Go to the Globe and Mail homepage

Jump to main navigationJump to main content

Amy Winehouse performs in London, England, on June 27, 2008. (Dave Hogan/Getty Images)
Amy Winehouse performs in London, England, on June 27, 2008. (Dave Hogan/Getty Images)

Amy Winehouse's erratic past shouldn't overshadow an unforgettable voice Add to ...

"Today my bird flew away, gone to find her big blue jay."

Amy Winehouse wrote the slinky, jazzed October Song in memory of her pet canary. The bird, Ava, named after the tempestuous dark-haired actress Ava Gardner, would wake the English singer in the morning, "twittering away," Winehouse said, "and rocking on her little swing." The bird's death left her heartbroken, but with some solace. "It was a sad time," she recalled, "but I got a good song out of it."

More related to this story

Winehouse, the beehived, tattooed diva whose tabloid-ready troubles and erratic behaviour gave her infamy, was found dead Saturday in her London home, police said. She was 27 - the same death certificate detail found on the paperwork of Jimi Hendrix, Janis Joplin, Jim Morrison, Kurt Cobain and Brian Jones of the Rolling Stones.

Other than the obvious, what is sad about Winehouse's death is her negative legacy. When did we hear about her last? It would be her erratic performance in Belgrade, dubbed the "worst in the city's history" after she arrived late, stumbled and mumbled and messed up lyrics on stage, and occasionally disappeared altogether.

After the sham in Serbia, Winehouse cancelled a string of European dates. Things, clearly, didn't get better after that.

Ray Charles and Etta James didn't live in the tabloid era. Those stunning singers, influences on Winehouse absolutely, had their share of addictions and turmoil but managed to live past them, more or less privately until Hollywood told their stories.

James, very ill now at age 73, named her autobiography Rage to Survive. What will we call the book on Winehouse? Perhaps a play on black, in reference to her breakthrough 2006 album Back to Black, which earned five Grammy awards and paved the way for superstar British soul-pop singers Adele and Duffy, who shared in varying degrees Winehouse's striking, affecting mix of vulnerability and swagger.

Many of her fans never saw Winehouse perform in person. Because legal scuffles and drug issues were frowned upon by immigration officers, she didn't tour regularly in North America. A cover feature in Mojo magazine in 2007 carried an account of a concert earlier that year in Birmingham, England, where a scrawny, smoky-voiced singer was lost, deeply, in the emotion of her song.

"Singing a song for her husband - Wake Up Alone, written in 2005 after he left her for another woman - she breaks off in the middle of a word, pulls away from the microphone, and sheds a tear for the man she's so desperately in love with: a man currently being held in a prison cell. Winehouse shields her face with one hand and takes several faltering steps backward, overwhelmed with emotion, and evidently drunk. As the music plays on, she grabs at the mike-stand for support. Illuminated by a single spotlight, the tortured artist is laid bare in a moment of transcendental intensity."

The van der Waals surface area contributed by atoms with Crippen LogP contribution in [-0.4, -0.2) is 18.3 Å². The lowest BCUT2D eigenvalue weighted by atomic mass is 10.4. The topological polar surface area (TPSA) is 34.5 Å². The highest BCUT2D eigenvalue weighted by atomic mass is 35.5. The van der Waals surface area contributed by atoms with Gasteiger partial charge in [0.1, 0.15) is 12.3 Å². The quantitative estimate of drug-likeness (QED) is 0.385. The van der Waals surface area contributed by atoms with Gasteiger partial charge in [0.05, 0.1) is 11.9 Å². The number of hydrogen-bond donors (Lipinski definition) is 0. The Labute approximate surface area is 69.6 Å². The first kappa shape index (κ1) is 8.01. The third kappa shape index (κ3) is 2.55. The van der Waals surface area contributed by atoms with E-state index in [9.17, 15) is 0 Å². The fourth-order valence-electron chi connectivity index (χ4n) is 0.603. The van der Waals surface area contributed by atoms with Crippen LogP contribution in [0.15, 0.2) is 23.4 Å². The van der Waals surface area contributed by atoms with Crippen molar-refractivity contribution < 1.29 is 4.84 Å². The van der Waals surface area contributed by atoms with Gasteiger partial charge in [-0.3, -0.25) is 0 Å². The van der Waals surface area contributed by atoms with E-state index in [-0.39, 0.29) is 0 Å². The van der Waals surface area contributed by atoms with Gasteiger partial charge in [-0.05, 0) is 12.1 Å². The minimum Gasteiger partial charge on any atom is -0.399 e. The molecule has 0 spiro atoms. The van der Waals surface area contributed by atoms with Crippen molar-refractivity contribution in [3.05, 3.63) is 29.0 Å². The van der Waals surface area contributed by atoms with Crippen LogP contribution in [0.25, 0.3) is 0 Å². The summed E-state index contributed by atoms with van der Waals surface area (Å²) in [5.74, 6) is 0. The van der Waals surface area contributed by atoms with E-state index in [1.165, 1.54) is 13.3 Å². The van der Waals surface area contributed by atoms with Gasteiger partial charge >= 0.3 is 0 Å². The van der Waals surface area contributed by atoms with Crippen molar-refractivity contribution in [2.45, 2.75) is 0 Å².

Was Winehouse embellishing for dramatic effect? Probably, but then the best (and too often the tragic ones) did the same - Otis Redding, James Brown, Billie Holiday and, yes, Adele, whose tear-jerking performance of Someone Like You at the Brit Awards months ago is still talked about.

Unfortunately Winehouse's book might well be dubbed something like Destructive Obsession - The Girl Who Said No (No, No) to Rehab, a title as bold and grabby as the singer herself.

But if we do remember her for saying no to rehab, we should look past the hit single's defiant hook and consider the lyrics in full, including her late-song explanation.

"I don't ever wanna drink again

I just, oooh, I just need a friend

I'm not gonna spend ten weeks

Have everyone think I'm on the mend

It's not just my pride

It's just 'til these tears have dried"

It doesn't look as if the tears of Winehouse ever dried, and now the most intriguing singer of her generation is gone. Her recorded output is thin - two albums ( Back to Black and 2003's Frank) and one live DVD/documentary (2007's I Told You I Was in Trouble) - but she won't easily be forgotten. Just as she sang about her pet bird on October Song, Winehouse was the morning, now she's gone - reborn like Sarah Vaughan.

Follow on Twitter: @BWheelerglobe

In the know

Most popular video »

Highlights

More from The Globe and Mail

Most Popular Stories